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56 Seiten, Note: 1,0
1. Introduction and Aims of Research
A. Problem Statement – Purpose
B. Research Question
C. Research Structure and Content
2. Corporate Social Responsibility – An Overview
A. Issue and Development
B. Theoretical Concepts
Corporate Social Responsibility - Stakeholder Approach
Socially Responsible Investment (SRI)
C. Measuring and Reporting
E. Consumer Perceptions
3. Corporate Social Responsibility in Spain – A National Dimension
4. INDITEX – A Company Profile
5. Research and Methodology
A. General purchasing behavior
B. Perception of the Inditex Group
C. Opinion on CSR and its Influence on Buying Behavior
7. Managerial Implications
8. Recommendations for further research
1. Graphic 1: Carroll's CSR Pyramide
2. Graphic 2: CSR initiatives promoted on corporate websites
3. Graphic 3: Interview participants
Corporate Social Responsibility (CSR) has gained considerable importance for management practice and science in the last decade.
Initially, corporate community involvement enjoyed a notion of purely altruistic caregiving. However, the development of the CSR movement has made a drastic change in direction, stating CSR is the exact opposite of selfless donation (Mühle, 2010). According to this theory, CSR also incorporates a strategic dimension, making it a necessity rather than a nice option to business practice. There are numerous studies proving CSR’s positive influence on marketing and consumer behavior (Sen & Bhattacharya, 2001; Mori, 2000; Mohr et al., 2001; Berens & van Riel & van Bruggen, 2005) as well as the financial success of a company (Luo & Bhattacharya, 2006; Weber, 2008; Hansen, 2004; Cetindamar, 2007). To further back the case for Corporate Social Responsibility, scandals due to lacking or dishonest CSR have proven to be toxic to companies (Becker-Olsen & Cudmore & Hill, 2005) – as confirmed by incidents such as the Exxon Valdez or BP Deepwater Horizion oil spill (www.worldnews.org) and the 2008 banking crisis, to only name a view.
However, the great majority of these studies has been conducted in the Anglo-American region (Kellner, 2008), thus global applicability of these findings might suffer from cultural limitations. This is enhanced considering the highly subjective nature of the issue, leaving much room for individual interpretations and views, which are undoubtedly coined by a person’s national and cultural background. To contribute to the field of national CSR research, the empirical section of this paper focuses on perceptions of Spanish consumers. Spanish attention on CSR related corporate behavior has been on the rise for years, however, it has hardly reached the level of interest CSR is enjoying in the northern parts of Europe, not to mention the US (Melé, 2004). This thesis will contribute to the development of research on CSR in Spain. By using the Spanish textile retailer Inditex Group as reference for the empirical interviews, findings are presented more applicably and further insight into Spanish consumer’s behavior when purchasing textiles is given.
Perceptions of corporate social and environmental engagement are highly subjective and sensible to the individuals’ interpretation of corporate responsibilities. As mentioned above, prior research might suffer from cultural constraints, thus might not be fully valid for the assessment of Spanish consumers.
The aim of this paper is to find a general tendency and an underlying phenomenon of how CSR is perceived among exclusively Spanish consumers. The Spanish, multi-brand textile retailer Inditex is used as reference in order to increase the applicability of findings.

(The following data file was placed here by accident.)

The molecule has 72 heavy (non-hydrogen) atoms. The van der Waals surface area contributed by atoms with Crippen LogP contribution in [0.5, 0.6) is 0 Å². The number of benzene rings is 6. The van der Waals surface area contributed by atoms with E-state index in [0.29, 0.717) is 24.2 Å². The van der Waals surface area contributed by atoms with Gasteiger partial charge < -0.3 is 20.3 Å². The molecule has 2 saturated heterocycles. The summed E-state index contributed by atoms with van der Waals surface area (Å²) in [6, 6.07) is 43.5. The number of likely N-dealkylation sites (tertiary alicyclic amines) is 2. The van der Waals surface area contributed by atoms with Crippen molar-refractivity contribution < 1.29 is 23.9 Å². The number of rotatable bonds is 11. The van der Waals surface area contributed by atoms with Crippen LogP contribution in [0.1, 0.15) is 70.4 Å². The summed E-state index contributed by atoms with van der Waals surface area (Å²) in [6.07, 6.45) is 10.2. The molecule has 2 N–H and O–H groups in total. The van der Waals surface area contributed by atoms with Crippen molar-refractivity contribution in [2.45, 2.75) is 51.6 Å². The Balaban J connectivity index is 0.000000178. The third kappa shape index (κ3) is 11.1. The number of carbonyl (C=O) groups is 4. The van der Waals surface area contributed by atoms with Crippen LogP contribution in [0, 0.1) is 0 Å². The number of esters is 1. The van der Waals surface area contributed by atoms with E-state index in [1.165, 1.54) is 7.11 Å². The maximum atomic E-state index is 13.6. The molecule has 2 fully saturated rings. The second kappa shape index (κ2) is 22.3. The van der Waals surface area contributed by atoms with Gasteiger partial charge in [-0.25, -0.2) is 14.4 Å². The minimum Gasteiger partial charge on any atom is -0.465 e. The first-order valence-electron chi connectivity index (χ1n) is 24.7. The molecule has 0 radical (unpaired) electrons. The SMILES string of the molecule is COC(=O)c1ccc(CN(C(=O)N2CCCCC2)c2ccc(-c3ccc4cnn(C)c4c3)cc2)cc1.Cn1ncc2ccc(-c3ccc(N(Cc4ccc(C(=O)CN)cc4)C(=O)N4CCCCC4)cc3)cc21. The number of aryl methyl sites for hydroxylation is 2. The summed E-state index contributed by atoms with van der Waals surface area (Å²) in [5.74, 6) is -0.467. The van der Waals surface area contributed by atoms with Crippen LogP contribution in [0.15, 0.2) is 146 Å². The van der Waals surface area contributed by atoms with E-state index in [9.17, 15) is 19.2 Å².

The ultimate question of this research will be:
- How do Spanish consumers experience corporate social and environmental responsibilities?
In addition to this central query, understanding of the subject will be further increased by asking:
- How are Inditex and its CSR actions perceived by Spanish consumers?
- How can CSR influence purchasing intentions and ultimately decisions of Spanish consumers?
- What are the differences in perception of CSR among gender and age groups of Spanish consumers?
The research questions stated above have been approached by secondary as well as primary research.
As an initial step, profound knowledge on the issue has been gathered by conducting secondary research on the current state of scientific studies on Corporate Social Responsibility. Factors assessed were its development, its impact, the various methodological concepts evolving around it, as well as criticism of CSR. In order to gain deep understanding of the topic a broad range of viable scientific publications has been considered in the desk study.
After this period of general research and orientation, the focus of secondary research was narrowed down towards the actual research questions. This has been achieved by using highly specialized literature on the status of CSR in Spain and the collection of information on the company in reference – the Inditex Group – via the Internet and corporate publications.
After having acquired secondary knowledge of the CSR issue, CSR practices and research in Spain and deep understanding for Inditex’s business strategy, the findings and the resulting open questions have been incorporated into the interview sheet later used for first-hand data collection. Primary data has been gathered by conducting in-depth interviews among a carefully selected sample of participants, all Spanish nationals. All conversations followed a clearly defined set of questions, however, room for interpretations and elaborate explanations has been provided. This gave considerable insight into the interviewee’s personal opinion. Subsequently, the empirical findings have been compared to determine correlations and discrepancies.